Within few weeks after closing the offices, Dell winds its operations in Russia for good

Within few weeks after closing the offices, Dell winds its operations in Russia for good

Unlike other companies that acted on a whim and tried to wind operations rather too quickly and suffered losses, Dell did it in phases.

After shutting its offices earlier in the month, US-based multinational technology company Dell Technologies on Saturday (August 27) announced that it had ceased its complete operations in Russia. With the termination, Dell has joined the list of more than 300 global companies to have exited the Russian market, ever since it invaded Ukraine.

Unlike other companies that acted on a whim and tried to wind operations rather too quickly and suffered losses, Dell did it in phases. It halted the sales of its products and services in February, before closing the offices in mid-August.

"Back in February, we made the decision to not sell, service, or support products in Russia, Belarus, and the Donetsk and Luhansk regions of Ukraine, in addition to the already embargoed Crimea," Dell spokesman Mike Siemienas was quoted as saying by Reuters.

Meanwhile, according to state-run news agency TASS which quoted Russian Deputy Industry and Trade Minister Vasily Shpak, the majority of the employees at Dell had been absorbed by Russian producers.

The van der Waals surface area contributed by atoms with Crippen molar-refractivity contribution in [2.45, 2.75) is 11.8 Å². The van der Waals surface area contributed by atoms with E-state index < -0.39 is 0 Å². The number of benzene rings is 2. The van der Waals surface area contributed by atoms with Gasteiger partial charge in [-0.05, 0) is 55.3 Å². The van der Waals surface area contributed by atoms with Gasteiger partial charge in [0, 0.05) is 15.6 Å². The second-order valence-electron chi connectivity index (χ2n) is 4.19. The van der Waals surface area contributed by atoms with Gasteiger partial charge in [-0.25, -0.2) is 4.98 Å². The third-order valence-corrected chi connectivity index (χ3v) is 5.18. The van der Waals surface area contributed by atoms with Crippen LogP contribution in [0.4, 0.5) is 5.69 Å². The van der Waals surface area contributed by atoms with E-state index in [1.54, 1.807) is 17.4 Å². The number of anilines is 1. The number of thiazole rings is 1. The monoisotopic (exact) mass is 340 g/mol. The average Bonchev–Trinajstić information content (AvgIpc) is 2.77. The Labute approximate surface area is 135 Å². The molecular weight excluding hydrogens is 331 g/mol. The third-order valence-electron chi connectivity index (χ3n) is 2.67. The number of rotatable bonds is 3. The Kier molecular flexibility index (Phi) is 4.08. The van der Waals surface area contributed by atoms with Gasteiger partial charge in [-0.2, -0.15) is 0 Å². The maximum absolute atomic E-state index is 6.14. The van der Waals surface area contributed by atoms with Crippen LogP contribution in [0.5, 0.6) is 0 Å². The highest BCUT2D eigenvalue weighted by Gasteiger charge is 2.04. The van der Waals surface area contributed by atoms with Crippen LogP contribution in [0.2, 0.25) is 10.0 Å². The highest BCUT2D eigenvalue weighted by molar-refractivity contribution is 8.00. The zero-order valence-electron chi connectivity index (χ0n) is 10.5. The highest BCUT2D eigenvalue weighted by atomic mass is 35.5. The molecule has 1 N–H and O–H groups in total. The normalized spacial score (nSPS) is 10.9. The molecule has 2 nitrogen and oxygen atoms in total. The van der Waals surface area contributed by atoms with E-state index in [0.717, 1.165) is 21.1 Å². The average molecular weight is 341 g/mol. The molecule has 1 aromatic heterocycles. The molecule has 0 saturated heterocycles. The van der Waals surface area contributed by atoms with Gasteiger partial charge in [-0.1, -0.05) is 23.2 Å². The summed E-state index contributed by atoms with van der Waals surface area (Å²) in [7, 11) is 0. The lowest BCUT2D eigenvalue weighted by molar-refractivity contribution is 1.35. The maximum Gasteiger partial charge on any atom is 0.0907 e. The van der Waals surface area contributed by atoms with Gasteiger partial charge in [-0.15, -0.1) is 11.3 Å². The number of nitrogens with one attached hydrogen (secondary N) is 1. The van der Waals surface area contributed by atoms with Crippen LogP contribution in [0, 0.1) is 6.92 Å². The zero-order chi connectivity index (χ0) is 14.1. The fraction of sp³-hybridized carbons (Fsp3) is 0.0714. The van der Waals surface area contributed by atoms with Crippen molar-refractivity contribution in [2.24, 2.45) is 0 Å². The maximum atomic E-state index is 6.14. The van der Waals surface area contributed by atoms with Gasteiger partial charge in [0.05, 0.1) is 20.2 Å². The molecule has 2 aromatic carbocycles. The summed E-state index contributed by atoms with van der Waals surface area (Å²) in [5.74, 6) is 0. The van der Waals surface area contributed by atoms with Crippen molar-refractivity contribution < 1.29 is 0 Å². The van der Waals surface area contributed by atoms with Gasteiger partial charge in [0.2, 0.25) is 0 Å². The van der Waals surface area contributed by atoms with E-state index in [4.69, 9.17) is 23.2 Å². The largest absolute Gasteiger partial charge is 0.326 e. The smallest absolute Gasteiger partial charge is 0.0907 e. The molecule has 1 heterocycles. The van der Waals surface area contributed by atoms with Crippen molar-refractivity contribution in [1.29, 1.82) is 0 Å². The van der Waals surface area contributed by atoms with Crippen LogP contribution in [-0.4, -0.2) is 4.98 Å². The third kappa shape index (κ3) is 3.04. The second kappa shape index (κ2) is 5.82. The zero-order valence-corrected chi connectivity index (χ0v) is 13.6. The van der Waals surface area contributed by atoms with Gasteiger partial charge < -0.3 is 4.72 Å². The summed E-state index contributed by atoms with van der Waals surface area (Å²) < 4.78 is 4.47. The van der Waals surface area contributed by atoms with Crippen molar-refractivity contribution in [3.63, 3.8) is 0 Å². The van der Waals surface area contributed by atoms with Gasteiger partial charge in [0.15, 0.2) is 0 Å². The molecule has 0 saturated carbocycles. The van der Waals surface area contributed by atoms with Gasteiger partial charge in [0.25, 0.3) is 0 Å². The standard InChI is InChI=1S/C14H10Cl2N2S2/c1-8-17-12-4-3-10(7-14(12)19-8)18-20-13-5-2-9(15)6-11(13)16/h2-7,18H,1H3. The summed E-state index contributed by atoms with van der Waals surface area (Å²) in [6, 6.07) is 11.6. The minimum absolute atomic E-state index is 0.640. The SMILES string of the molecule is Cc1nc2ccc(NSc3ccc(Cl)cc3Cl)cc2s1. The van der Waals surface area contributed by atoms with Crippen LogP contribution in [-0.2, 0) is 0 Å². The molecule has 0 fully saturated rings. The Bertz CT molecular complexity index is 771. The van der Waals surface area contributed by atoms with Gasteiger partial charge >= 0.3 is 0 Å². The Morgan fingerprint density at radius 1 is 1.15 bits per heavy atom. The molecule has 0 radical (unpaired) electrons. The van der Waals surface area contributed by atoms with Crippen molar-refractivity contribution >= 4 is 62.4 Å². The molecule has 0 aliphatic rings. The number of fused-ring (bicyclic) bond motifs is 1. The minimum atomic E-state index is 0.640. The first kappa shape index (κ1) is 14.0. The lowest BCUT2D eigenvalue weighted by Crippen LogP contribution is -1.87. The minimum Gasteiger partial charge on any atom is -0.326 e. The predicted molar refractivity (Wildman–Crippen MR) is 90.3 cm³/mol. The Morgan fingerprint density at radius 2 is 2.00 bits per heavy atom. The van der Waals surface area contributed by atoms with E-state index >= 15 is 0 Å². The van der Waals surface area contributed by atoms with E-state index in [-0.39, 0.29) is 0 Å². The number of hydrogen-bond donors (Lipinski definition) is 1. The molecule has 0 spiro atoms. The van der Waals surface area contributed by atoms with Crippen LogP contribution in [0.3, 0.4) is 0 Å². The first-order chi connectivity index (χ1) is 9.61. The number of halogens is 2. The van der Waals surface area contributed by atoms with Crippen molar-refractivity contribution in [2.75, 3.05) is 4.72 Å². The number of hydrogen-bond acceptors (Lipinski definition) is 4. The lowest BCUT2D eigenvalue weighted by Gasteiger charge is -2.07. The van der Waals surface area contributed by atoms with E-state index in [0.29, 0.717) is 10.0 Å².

"We are monitoring the development of the situation. According to our data, the vast majority of Dell's R&D centre specialists and support engineers in St. Petersburg and Moscow have already received job offers with competitive pay from Russian producers." said Vasily Shpak.

Brands like McDonald's, Starbucks, Coca-Cola, Zara, H&M, and Netflix have all suspended operations in Russia. Spotify and Amazon have also hit a pause on their services in the country.

Meanwhile, Citi bank, Goldman Sachs, IBM, Intel, Snapchat and Twitter are few of the other banking and technological giants to turn their backs on Russia.

On the contrary, in Ukraine, after months of upheaval, the companies are starting to open up their shutters. Reportedly, global fast-food giant McDonald, earlier this month announced that it was gearing for a phased reopening of its outlets in the war-torn country.

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